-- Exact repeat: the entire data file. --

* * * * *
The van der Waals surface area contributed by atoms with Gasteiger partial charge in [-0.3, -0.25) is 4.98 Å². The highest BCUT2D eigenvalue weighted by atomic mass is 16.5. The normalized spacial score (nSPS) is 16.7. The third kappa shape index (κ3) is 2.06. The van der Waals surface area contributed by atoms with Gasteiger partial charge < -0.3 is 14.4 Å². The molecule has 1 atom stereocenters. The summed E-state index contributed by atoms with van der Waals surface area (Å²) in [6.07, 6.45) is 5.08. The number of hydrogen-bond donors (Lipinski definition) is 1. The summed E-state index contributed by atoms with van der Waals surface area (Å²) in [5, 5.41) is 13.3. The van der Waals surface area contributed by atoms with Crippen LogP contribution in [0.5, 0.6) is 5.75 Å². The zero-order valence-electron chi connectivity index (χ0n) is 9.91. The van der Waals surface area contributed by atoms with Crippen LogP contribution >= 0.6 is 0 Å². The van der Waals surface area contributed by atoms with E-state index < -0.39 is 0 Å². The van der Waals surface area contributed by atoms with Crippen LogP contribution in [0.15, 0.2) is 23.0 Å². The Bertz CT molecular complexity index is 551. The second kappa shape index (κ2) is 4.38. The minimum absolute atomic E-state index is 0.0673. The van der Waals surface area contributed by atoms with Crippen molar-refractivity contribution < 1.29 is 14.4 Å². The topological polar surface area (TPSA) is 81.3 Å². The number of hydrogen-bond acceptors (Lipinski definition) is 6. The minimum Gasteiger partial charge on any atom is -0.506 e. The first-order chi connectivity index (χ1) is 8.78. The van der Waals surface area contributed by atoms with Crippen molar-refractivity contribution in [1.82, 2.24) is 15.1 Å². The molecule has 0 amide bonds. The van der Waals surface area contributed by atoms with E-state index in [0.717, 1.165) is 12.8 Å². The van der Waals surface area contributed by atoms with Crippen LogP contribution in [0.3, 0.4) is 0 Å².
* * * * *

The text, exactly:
The van der Waals surface area contributed by atoms with Gasteiger partial charge in [-0.3, -0.25) is 4.98 Å². The highest BCUT2D eigenvalue weighted by atomic mass is 16.5. The normalized spacial score (nSPS) is 16.7. The third kappa shape index (κ3) is 2.06. The van der Waals surface area contributed by atoms with Gasteiger partial charge < -0.3 is 14.4 Å². The molecule has 1 atom stereocenters. The summed E-state index contributed by atoms with van der Waals surface area (Å²) in [6.07, 6.45) is 5.08. The number of hydrogen-bond donors (Lipinski definition) is 1. The summed E-state index contributed by atoms with van der Waals surface area (Å²) in [5, 5.41) is 13.3. The van der Waals surface area contributed by atoms with Crippen LogP contribution in [0.5, 0.6) is 5.75 Å². The zero-order valence-electron chi connectivity index (χ0n) is 9.91. The van der Waals surface area contributed by atoms with Crippen LogP contribution >= 0.6 is 0 Å². The van der Waals surface area contributed by atoms with E-state index < -0.39 is 0 Å². The van der Waals surface area contributed by atoms with Crippen LogP contribution in [0.15, 0.2) is 23.0 Å². The Bertz CT molecular complexity index is 551. The second kappa shape index (κ2) is 4.38. The minimum absolute atomic E-state index is 0.0673. The van der Waals surface area contributed by atoms with Crippen molar-refractivity contribution < 1.29 is 14.4 Å². The topological polar surface area (TPSA) is 81.3 Å². The number of hydrogen-bond acceptors (Lipinski definition) is 6. The minimum Gasteiger partial charge on any atom is -0.506 e. The first-order chi connectivity index (χ1) is 8.78. The van der Waals surface area contributed by atoms with Crippen molar-refractivity contribution in [1.82, 2.24) is 15.1 Å². The molecule has 0 amide bonds. The van der Waals surface area contributed by atoms with E-state index in [0.717, 1.165) is 12.8 Å². The van der Waals surface area contributed by atoms with Crippen LogP contribution in [0.3, 0.4) is 0 Å².